Korea Telecom announced Google's Nexus One (HTC on Android FroYo) for June 2010.
Since Samsung preempted the green android territory and even protected the brand for handsets*, KT will have to find a different angle.
June, World Cup, Frozen Yoghurt... expect something fresher for this smartphone / app phone. Patbingsu style.
KT claimed its 700,000th iPhone sold in May, and boosted wireless data traffic by 17.5 in Q1 2010 vs Q1 2009. Q2 should be much more impressive as smartphones rise on track with 5M units sold by EOY 2010.
And 3D TV is becoming a reality (also on time for the FIFA World Cup), 3D is bound to pop up on Korean mobile phones as soon as possible. It's a matter of pride for Samsung and LG, it's also a priority for local authorities who are planning the country for very very high speed broadband.
That's for 2013. But mobile network capacity will become critical much earlier, even with LTE, and Korea's dominant operators (SKT and KT) are intensifying their aggressive race for WiFi hotspots.
* see "KT claims 500,000 iPhones"
Korea Telecom announced Google's Nexus One (HTC on Android FroYo) for June 2010.
At Google I/O 2010, developpers were offered Frozen Yoghurt and a nice cartoon. FroYo is Android 2.2's nickname, the cartoon an introduction of Google TV* :
Nothing disruptive here. The message to developpers ? Come join our ecosystem, dig this Sony screen, check that Logitech box and wireless keyboard (and you haven't seen our Google Tablet yet), hear that Intel inside jingle from our teevee, enjoy these Android apps, enhance your tube with YouTube, watch those flicks on Jinni.com, see how this Flash animation rocks... We don't do Jobs, we do our job, folks.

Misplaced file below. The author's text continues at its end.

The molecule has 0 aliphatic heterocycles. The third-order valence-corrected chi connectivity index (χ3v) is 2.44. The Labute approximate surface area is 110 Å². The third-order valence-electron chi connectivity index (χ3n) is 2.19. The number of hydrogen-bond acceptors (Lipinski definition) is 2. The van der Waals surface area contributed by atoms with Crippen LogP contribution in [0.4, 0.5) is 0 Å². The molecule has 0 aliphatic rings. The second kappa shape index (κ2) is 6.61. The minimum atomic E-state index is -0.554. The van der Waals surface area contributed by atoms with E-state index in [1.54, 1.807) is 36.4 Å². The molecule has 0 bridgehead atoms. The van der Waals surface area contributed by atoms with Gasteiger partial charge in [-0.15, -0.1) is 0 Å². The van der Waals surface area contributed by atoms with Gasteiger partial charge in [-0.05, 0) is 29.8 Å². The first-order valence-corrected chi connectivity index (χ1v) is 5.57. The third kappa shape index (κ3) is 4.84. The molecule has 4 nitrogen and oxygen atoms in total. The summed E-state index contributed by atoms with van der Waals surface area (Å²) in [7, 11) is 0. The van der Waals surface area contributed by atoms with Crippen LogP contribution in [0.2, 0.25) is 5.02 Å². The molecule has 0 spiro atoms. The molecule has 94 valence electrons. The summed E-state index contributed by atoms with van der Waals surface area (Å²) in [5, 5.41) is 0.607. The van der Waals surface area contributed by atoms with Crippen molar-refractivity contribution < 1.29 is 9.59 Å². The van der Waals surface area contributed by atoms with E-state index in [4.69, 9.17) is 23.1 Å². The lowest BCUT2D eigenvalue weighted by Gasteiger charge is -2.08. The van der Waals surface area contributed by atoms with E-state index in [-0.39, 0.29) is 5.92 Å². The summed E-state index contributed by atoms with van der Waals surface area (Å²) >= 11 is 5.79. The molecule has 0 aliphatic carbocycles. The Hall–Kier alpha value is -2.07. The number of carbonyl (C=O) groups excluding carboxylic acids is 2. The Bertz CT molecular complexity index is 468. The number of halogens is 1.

As Andy Rubin, VP, Engineering, put it in Google's most elaborate backpedaling announcement ever, "innovation requires constant iteration".
I can't wait to see the next iteration of such innovative PR.
A few months ago, when Google was trumpeting online distribution for its Nexus One, I pointed out that "Google are not into distribution, IRL.*" This operation was bound to fail : not only because this is not Big G's trade, but also because Big G cannot grow bigger in every single dimension without endangering its own stability, including from a regulator's point of view. Furthermore, yes, "it's clear that many customers like a hands-on experience before buying a phone, and they also want a wide range of service plans to chose from".
So the only questions were "when" and "how". When would Google stop this joke ? The answer is today. For the "where", the official Google Blog was the natural channel. Now I really loved the "how" they did it :
- Google is not stopping online sales : "Nexus One changes in availability"
- Google is not abandonning independence : it offers "more retail availability" and is going to be "working with partners"
- Google is not closing its online store : "we'll stop selling handsets via the web store, and will instead use it as an online store window", and we even call this innovation "from retail to viewing".
Now it takes guts to deliver such a pitch without guffawing. Google probably learned that skill from Chinese authorities.
* "Google Phone At Hand. No Kindling."
SK Telecom and The Walt Disney Company announced during the Seoul Digital Forum a 51/49 JV meant "to Launch Korean-Language Disney Channels in South Korea"*.
Already available in Korea, Disney Channel and Playhouse Disney Channel will develop local content and diversify to new platforms (HD multiplex, SD over cable, IPTV...). Once okayed by the Korea Communications Commission, this partnership shall bear fruits next year.
Disney picked a strong partner : more than a leading operator, SKT is a multimedia and technology powerhouse, a local major with a tradition for exclusive, premium, and even in-house contents. The main question is : will actual innovations come out of this partnership and be rolled out internationally ?